On the road that leads to Santa Barbara, take a left turn into the hills, past the Perivoli village cemetery and follow the gravel path up past olive groves and dense forest to the centuries old church of Pantrokratora and out onto views of the inky Ionian and neighbouring Paxos. This hike takes you past grape vines and impressive coastal views then into the neighbouring village, Vitalades, where you can also visit Gardenos beach.

Cycle down to Noto and visit Savvas

Hire a bicycle for the gorgeous winding route up to Perivoli village then down the other side to Kalivioti beach on the Eastern coastline. Cycle on past Kalivioti until you reach Savvas Taverna in Notos. This lunch location sits above its own private pebbled beach with a sun-bleached jetty that juts into aquamarine oblivion. Anyone visiting the eponymous taverna will inevitably end up having a soft-spot for its blue-eyed establishment owner, Savvas. Having run his restaurant for over four decades, Savvas knows it’s a smile and a twinkle of the eye that makes the difference between a satisfied customer and a loyal one. Look to this well-kept secret along the eastern coastal road for serenity and a seriously delicious plate of sardines.

Lefkimmi and Argyrades Village Stroll

In the morning, head to Lefkimmi Village, the capital of the north, for a relaxing cold coffee by the river. This village was once home to one of modern Greece’s founders, Ioannis Kapodistrias. It still maintains its charm and offers a great many options for good taverna food and a cocktail come sundown, too.

To experience a charming Corfiot village that’s managed to resist the allure of beach-front property in favour of fertile land up on the mountainside, head to Argyrades. The best time to see the village is after 7PM, as the hill’s inhabitants wake from their afternoon siestas. There’s no better time to mix with the locals than sunset, when the village shakes off its slumber. Park your car and head up into the old village on foot, asking for directions to Saint Ioanni (pronounced Yi-An-Ni) church. Expect a pretty pastel wash that’s guaranteed to end up on your instagram. Climb up the steps to the church atop the hill and soak in the panoramic views of the glorious south.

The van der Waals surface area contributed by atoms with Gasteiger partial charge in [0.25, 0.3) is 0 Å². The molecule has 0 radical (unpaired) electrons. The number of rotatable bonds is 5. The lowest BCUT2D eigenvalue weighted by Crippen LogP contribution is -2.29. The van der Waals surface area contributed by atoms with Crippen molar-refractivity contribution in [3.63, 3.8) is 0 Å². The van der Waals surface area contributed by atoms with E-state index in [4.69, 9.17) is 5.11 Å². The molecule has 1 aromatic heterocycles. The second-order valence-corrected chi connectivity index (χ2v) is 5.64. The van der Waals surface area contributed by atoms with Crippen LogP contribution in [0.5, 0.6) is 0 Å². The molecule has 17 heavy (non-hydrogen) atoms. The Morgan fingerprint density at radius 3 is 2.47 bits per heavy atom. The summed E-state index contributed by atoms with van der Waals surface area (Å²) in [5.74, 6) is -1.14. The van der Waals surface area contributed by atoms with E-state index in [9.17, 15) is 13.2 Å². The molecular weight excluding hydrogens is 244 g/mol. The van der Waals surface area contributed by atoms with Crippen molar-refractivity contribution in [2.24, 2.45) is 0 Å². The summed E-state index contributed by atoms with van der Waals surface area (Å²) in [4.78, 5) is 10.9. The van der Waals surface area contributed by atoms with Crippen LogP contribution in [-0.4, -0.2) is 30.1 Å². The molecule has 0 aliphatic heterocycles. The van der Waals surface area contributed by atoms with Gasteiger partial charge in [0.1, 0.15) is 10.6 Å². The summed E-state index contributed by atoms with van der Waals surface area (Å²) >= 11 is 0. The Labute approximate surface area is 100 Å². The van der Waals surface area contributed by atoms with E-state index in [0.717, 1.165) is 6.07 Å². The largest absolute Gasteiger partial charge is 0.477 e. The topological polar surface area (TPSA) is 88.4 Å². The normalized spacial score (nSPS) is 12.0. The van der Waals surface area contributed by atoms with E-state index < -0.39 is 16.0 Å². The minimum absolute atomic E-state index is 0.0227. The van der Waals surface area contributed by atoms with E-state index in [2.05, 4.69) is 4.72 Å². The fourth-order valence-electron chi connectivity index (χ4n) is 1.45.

Achilleion Palace

Unbeatable for views and a dose of Corfu’s regal history, the Achilleion Palace and museum sits at the end of a nail-biting steep, hair-pin bend road into the mountains. Built in 1890 as the palatial summer home of Empress Elisabeth of Bavaria, the Achilleion was inspired by the myth of Achilles for its architecture and interiors. This explains the huge statue of the hero in the gardens. The museum was once used as a set for the James Bond film, For Your Eyes Only, but we suspect the apple cake served up at the teeny taverna just next to the museum is what really attracts visitors.

Corfu Town

At the heart of the island is its Venetian old town, characterized by its orange, red, pink and yellow wash facades, grand forts, winding alleyways (or ‘kadounia’) and the ever-fashionable marble-paved Liston square. Do as the Greeks do here. Pull up a pew in a shaded arcade, sip on a cold coffee and while away the hours people watching and playing backgammon as the heat of the afternoon dissolves into balmy night. Or swim at Karditsa and visit the birthplace of Prince Philip at Mon Repos.